In the country, one of the concrete manifestations of monopoly and control of water resources are hydropower projects and large dams owned and controlled by few companies owned by Aboitiz, Ayala, Lopez, and others. Former state-owned large dams are now in the hands of these corporations. These companies were also key players in the building of new dams, mainly for the purpose of producing electricity.

Indigenous peoples, peasants and other sectors in the countryside have suffered the effects of the construction and operation of large dams. Existing large dam projects such as those in Pantabangan, Binga, Ambuclao, Casecnan, San Roque and Pulangi, have resulted in displacement and loss of land and livelihood of indigenous peoples’ communities. It disrupted or destroyed the cultural practices of communities, including communal fishing, which is a traditional ritual for several indigenous peoples groups. At present, there are more than 410 hydropower projects approved by the Department of Energy and National Irrigation Administration situated in rivers within indigenous peoples’ territories.

The Duterte’s administration continuous to implement neoliberal policies that include the privatization of water resources and related services.

In the forum, indigenous peoples, advocates and other stakeholders will discuss issues concerning the water privatization policy and large dams, express their concerns, issues and aspirations, and strive to come up with a unified position regarding large dams.


Filipino consumers are reportedly optimistic.

Hear consumer groups discuss their plight from utilities to food, transport and more and where these stand in supposed peace talks’ substantive agenda on social and economic reforms.

What: A Conference on the Comprehensive Agreement on Social and Economic Reforms and Consumers’ Welfare

When: February 27, 2016 1pm

Where: Sikat Events Studios Place #305 Tomas Morato near Popular Bookstore

Request for coverage. Interviews and photo opportunities will be available.



Photo from Bulatlat

As thousands of farmers camp out in Davao City to commemorate the 30th anniversary of the Mendiola Massacre and to demand land to the tiller and just peace, the multi-sector Green Action Philippines (PH) network called on the Duterte administration to prioritize agrarian reform in its development plan to achieve inclusive growth. The network stressed that this involves free land distribution to millions of landless and poor farmers and farm workers, which remains unfulfilled to this day.

More than 20,000 farmers rallied on the Mendiola Bridge in January of 1987 to assert genuine land reform under then-President Corazon Cojuangco-Aquino. Thirteen farmers were killed and hundreds were injured when state forces opened fire at the protesters.

Quoting research group and Green Action PH lead convenor IBON, the network underscored that a genuinely equitable distribution of land and rural assets is the necessary starting point of rural development. However, the group commented that land distribution is not discussed as a component of the Duterte administration’s draft Philippine Developmemt Plan (PDP) 2017-2022 agriculture and fisheries strategy.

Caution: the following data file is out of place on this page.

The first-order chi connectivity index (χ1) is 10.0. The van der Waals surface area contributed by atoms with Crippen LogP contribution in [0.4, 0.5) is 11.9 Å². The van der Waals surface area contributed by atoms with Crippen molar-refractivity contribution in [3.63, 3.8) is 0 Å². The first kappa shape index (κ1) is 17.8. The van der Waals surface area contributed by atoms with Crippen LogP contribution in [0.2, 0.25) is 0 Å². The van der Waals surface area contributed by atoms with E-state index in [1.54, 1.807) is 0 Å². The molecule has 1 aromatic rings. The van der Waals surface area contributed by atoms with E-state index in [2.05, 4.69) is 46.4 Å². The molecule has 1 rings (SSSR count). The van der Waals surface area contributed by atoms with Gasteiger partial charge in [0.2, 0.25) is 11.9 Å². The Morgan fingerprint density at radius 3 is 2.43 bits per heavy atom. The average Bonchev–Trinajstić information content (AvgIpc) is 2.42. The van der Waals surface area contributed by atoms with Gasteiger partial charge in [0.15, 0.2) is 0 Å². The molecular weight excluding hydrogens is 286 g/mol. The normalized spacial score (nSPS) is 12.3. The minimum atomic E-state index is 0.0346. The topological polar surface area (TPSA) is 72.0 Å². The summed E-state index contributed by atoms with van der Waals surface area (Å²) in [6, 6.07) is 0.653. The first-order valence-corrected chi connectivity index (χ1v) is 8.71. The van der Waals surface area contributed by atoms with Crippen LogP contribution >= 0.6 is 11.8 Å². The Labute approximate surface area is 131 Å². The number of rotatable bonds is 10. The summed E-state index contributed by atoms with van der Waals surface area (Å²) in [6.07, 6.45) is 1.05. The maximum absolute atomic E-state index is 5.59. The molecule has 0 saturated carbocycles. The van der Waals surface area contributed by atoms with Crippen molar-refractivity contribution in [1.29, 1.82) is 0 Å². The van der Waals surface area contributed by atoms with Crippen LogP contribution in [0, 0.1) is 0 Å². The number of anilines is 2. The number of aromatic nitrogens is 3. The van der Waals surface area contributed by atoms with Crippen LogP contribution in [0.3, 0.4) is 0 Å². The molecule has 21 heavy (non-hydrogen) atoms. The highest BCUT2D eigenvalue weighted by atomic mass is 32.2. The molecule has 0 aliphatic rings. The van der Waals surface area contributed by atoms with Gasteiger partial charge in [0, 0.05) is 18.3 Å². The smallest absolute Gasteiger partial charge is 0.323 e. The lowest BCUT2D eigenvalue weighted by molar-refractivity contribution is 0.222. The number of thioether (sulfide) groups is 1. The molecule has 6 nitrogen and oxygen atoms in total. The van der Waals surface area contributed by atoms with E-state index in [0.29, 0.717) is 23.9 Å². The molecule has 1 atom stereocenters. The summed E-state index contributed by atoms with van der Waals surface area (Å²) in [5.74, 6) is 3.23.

This will allow farmers’woes to continue, lamented Green Action PH. Today, landgrabbing and rural poverty is even aggravated by the rampant commercialization of agricultural land through land conversion and corporate plantations. Citing official reports, Green Action said that more than half a million hectares of arable land have been converted to non-agricultural use by local businesses and their foreign partners within the last three decades.Latest available Landbank information also shows that 75% of amortizing agrarian reform beneficiaries (ARBs) cannot pay, while the rest of ARBs are still subjected to various forms of land distribution circumvention by landlords.

The network underscored that agricultural development starting with genuine land distribution should be undertaken by government. This can ensure that ample support to the sector will increase farmers’ incomes and improve their livelihoods, make more Filipinos capable of catering to the local market, and create extra revenue to put into national industry. This will not only enhance the dynamic relationship between agriculture and industry but will also promote rural industrialization, the network said.

Despite several extensions throughout 30 years, the Comprehensive Agrarian Reform Program (CARP) has failed to do this. Peasant group and Green Action PH member Kilusang Magbubukid ng Pilipinas (KMP or Peasant Movement of the Philippines also said that hundreds more farmers are being killed in their struggle for land and social justice.

Green Action PH spokesperson Sanshen Maglinte meanwhile concluded that the Duterte administration can prove its pro-poor stance by implementing meaningful reforms in assets, income and wealth – genuine agrarian reform included. This will be key in bettering the lives of majority poor Filipinos and thus to achieving inclusive economic growth, Maglinte said.

From Pinoychancepassenter.com